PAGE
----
So the city seems to be stuck with the hazmats and the freight trains, and what meaningless reassurance is offered by a loophole-ridden, toothless, secret agreement between CSX and the city. Why on earth, then, would the city agree to make this situation worse — for another 100 years or more? The increased freight, traveling at increased speeds (a minimum of 40 mph), and the new possibility of collisions along parts of the tracks from trains running in both directions at the same time. The situation during construction would be especially grave.

    I’ve studied the heck out of train derailments and other accidents. It’s amazing how little it takes to throw trains off track, and how often that occurs. Having trains carrying hazmats through an active construction zone — whether in an open trench or not — near heavy equipment, and only feet away from a freeway, on one side, and homes, on the other, is insane. Even CSX has never tried anything like this before. Add to that mix the possibility of terrorist attacks, or just attacks by a single crazed individual (as what happened recently elsewhere in the Navy Yard), and I’m shocked that this ever got past the drawing board, much less most of the way through NEPA review.

    This project has regional implications, as well as national ones. E.g., the implications for commuter and passenger rail, as the Committee of 100 on the Federal City has described. We need better solutions that look at the problems — not just CSX’s problems — comprehensively. We shouldn’t rush this this through, with a very sloppy NEPA review, no less, just to satisfy the timing and strategy of a multi-billion dollar corporation that wants nothing other than to maximize its profits. And, to be clear, CSX doesn’t have the right to do this. They have the right to ask permission.

  • Get a map of the proposed path through Capitol Hill. Now locate the homes of Members of Congress on that map. The proximity of those homes to the proposed construction will answer your question.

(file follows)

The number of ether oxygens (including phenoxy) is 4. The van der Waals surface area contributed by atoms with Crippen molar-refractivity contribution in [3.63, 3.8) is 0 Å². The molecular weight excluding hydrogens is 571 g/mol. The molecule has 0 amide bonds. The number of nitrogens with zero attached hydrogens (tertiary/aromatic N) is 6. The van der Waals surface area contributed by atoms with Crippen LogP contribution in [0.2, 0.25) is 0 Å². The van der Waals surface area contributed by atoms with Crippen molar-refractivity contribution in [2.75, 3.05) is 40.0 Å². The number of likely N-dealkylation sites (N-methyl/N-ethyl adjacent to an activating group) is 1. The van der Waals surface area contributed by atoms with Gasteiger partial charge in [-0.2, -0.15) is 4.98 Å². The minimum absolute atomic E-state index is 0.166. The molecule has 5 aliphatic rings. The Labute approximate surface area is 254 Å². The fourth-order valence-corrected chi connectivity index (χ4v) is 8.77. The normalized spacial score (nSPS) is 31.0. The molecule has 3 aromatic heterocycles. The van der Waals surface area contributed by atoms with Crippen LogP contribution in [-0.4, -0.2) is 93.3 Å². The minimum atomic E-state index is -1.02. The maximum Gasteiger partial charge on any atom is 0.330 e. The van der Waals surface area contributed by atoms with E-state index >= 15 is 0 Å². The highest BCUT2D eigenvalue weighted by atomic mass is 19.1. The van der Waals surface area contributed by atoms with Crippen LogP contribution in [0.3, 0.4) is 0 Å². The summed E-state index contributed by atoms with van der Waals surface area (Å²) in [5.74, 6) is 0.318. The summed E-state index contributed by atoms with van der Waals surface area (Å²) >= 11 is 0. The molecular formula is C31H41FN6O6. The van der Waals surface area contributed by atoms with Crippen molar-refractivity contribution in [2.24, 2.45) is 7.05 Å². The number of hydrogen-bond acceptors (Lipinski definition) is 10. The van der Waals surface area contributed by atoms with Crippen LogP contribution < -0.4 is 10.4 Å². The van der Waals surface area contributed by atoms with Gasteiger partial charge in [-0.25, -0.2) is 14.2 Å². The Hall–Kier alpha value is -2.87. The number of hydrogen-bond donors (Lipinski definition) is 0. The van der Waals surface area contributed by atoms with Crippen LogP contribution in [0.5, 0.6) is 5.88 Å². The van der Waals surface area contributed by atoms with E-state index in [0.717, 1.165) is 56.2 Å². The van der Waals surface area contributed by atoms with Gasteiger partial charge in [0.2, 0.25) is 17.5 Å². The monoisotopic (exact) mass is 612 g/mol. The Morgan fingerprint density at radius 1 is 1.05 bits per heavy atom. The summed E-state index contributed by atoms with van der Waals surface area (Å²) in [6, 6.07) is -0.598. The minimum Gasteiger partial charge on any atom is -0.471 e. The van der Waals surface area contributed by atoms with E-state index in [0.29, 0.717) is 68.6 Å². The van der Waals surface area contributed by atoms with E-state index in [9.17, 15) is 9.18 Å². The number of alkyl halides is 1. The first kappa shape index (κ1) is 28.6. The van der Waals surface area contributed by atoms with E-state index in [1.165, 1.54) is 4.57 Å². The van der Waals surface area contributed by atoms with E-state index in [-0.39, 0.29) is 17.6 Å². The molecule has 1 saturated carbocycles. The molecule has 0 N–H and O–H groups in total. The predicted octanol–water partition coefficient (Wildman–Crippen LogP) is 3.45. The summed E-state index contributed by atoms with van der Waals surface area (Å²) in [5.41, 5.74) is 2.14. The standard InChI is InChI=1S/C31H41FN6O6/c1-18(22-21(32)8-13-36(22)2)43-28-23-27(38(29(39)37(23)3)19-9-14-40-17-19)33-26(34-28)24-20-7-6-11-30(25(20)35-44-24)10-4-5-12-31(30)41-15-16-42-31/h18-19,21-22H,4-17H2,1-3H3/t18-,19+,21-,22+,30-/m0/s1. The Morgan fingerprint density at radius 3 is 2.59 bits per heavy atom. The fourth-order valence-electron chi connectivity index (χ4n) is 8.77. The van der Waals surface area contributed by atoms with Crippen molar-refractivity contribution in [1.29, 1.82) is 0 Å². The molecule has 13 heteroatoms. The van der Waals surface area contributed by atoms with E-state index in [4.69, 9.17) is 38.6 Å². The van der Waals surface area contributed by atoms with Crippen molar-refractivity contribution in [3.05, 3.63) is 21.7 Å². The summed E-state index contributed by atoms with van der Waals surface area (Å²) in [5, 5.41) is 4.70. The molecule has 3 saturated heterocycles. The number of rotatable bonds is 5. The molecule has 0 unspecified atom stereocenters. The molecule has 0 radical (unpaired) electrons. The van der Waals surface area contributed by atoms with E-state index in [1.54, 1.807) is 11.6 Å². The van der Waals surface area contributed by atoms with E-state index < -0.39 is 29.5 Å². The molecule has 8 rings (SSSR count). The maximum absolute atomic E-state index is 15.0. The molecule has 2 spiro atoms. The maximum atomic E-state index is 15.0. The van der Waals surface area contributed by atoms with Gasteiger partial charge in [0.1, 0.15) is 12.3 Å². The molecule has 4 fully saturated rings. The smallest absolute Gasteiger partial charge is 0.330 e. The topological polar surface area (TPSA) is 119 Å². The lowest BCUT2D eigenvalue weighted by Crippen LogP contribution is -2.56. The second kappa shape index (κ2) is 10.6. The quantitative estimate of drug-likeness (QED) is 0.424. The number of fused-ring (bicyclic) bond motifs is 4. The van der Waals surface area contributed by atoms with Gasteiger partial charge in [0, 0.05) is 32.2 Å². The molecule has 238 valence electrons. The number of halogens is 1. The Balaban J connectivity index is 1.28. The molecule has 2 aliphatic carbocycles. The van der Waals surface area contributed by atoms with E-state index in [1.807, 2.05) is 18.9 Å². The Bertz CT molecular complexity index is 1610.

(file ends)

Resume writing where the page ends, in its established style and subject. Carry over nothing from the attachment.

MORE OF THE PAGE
• If there is a benefit to the District, then CSX has failed miserably at articulating it. You would think that would have been #1 on their to-do list with the community. Instead, they have focused on pushing their plans through quietly while focusing their efforts on lobbying, with the occasional “donation” (read hush money) to a neighborhood cookout or party.

  • NCPC has studied the hazmat issues ad naseum. I attended a lot of those meetings representing another govt agency. This was about 8 years ago. Hazmat has always been running on this line but there was a post sept 11 push on safety in the District. Bottom line-it would cost billions to reroute the material and furthermore, DC has not voting representation in congress to really push for this. VA and MD weren’t exactly rushing in to volunteer to take Hazmat through their voters districts. Furthermore moving freight is a multi billion dollar industry on the east coast and DC is the choke point. This current study isn’t about hazmat at all, thats been settled. The EIS is to look at alternatives for increasing the load through the City of all frienght. The best way to do this is “double stacking’. I have been in all the interagency meetings on this and have seen all the various alternatives. This is going to happen. Will the community sue first and tie this up for another 5 years? Yes. But they don’t have much legally to stand on in the long run.

    • Moreover, funding is scarce, and it will cost billions of dollars of what would inevitably have to come from federal coffers to re-route hazmat and/or other freight around the District. Those billions of dollars that could be used to replace the B&P passenger rail tunnel in Baltimore, do something about the freight Howard Street Tunnel in Baltimore, the three big passenger rail bridges in Maryland that need replacing, the Gateway Project in Newark/NYC, and the Southeast High Speed Rail from DC to Charlotte. And, there are billions of dollars in moneys that are needed to repair highway infrastructure we already have and to build more where it is required. Not to mention the increase in the costs of goods and services throughout the east coast because there will be no double stack or repair of the second line in the VA Avenue tunnel. Pray tell, NIMBYS, in light of the above, how you are going to sell to Congress, and the American people, (much less PG County and Charles County residents ) that performing NO repairs on the VA Avenue tunnel and/or re-routing freight traffic, HAZMAT or no, around the District of Columbia all because a small group of District residents (Washington insiders) yelled and screamed is in the best interest of and fair to the rest of the American economy. You can’t…because it is a non-starter.